TV and RT treatment outcome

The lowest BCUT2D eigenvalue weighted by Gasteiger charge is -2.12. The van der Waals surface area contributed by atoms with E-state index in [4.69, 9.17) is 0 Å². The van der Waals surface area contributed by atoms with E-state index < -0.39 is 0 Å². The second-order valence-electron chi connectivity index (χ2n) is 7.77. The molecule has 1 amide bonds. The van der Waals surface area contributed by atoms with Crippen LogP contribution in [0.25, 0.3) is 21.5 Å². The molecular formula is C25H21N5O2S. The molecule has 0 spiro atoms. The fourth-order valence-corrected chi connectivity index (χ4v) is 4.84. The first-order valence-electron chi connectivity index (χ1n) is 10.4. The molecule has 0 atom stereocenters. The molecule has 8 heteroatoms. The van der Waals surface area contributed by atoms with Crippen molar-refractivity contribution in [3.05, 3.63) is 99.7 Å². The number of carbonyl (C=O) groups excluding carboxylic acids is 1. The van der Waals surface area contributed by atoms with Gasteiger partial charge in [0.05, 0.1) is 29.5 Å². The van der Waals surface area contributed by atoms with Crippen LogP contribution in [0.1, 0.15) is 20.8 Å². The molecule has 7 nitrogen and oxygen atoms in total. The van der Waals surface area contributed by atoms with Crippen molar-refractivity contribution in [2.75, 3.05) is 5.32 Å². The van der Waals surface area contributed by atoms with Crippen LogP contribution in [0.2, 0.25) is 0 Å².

Most of the volumetric studies in patients with HNC have been reported for small groups of patients mixed as to tumor site, stage or treatment methods. Kraas et al. reported 28 patients with supraglottic cancer in various T- stage treated with RT. Median TV was 3.1 cm3 in this group. Local control (LC) rate at 2 years were 67% and 43% for TV cut-off at 6 cm3 (p = 0.07) and 20% and 70% for TV cut-off at 8 cm3 (p = 0.007). Mean tumor volumes for patients with or without recurrences were 10 cm3 and 3.4 cm3 respectively. Pre-epigoltic space invasion, subsite of disease or vocal cord mobility were not found to have an impact on local control rate [6]. Mancusco et al. in a study of 63 patients with T2-T4 supraglottic cancer found LC rates of 89% and 52% (p = 0.001) when tumors were less than 6 cm3 or ≥6 cm3, respectively. Moreover, the likelihood of maintaining laryngeal function also varied with TV: 89% for tumor less than 6 cm3 and 40% for tumors ≥6 cm3 (p < 0.001) [18]. Hermans et al. reported a significant correlation between TV classes and local control within the glottic T1 category (p = 0.006) in the group of 61 patients with T1-T4 glottic tumors [31]. In a group of 47 patients with T2-T3 glottic or supraglottic cancer reported by Hamilton et al. the TV ranged from 0.2 cm3 to 16.64 cm3 with the mean of 3.5 cm3. For all the group, those with TV of less than 3 cm3 recurred in only 22% of cases whereas there was a 65% recurrence rate in tumors greater than 3 cm3 (p = 0.003). For glottic cancer such cut-off value was at TV of 1 cm3. T-stage, preepiglottic space invasion, tumor location (glottic vs supraglottic) or vocal cord mobility were not found to correlate with local recurrence rate [35]. The TV implications was reviewed also in the group of 55 patients with T2,T3 either glottic or supraglottic cancer treated with RT or surgery. The TV >4 cm3 was a predictor of local failure in the subgroup of T2 patients treated with RT. This volume effect was not abolished with increasing radiation dose. No TV was identified to be a predictor of locoregional control in the group of patients surgically treated. T and N stage were not independent predictors of tumor control [30]. Mukherij et al. reported results of 28 patients with T2 glottic cancer. The study is one of few where the relationship between TV and RT outcome for laryngeal tumors was not found [36].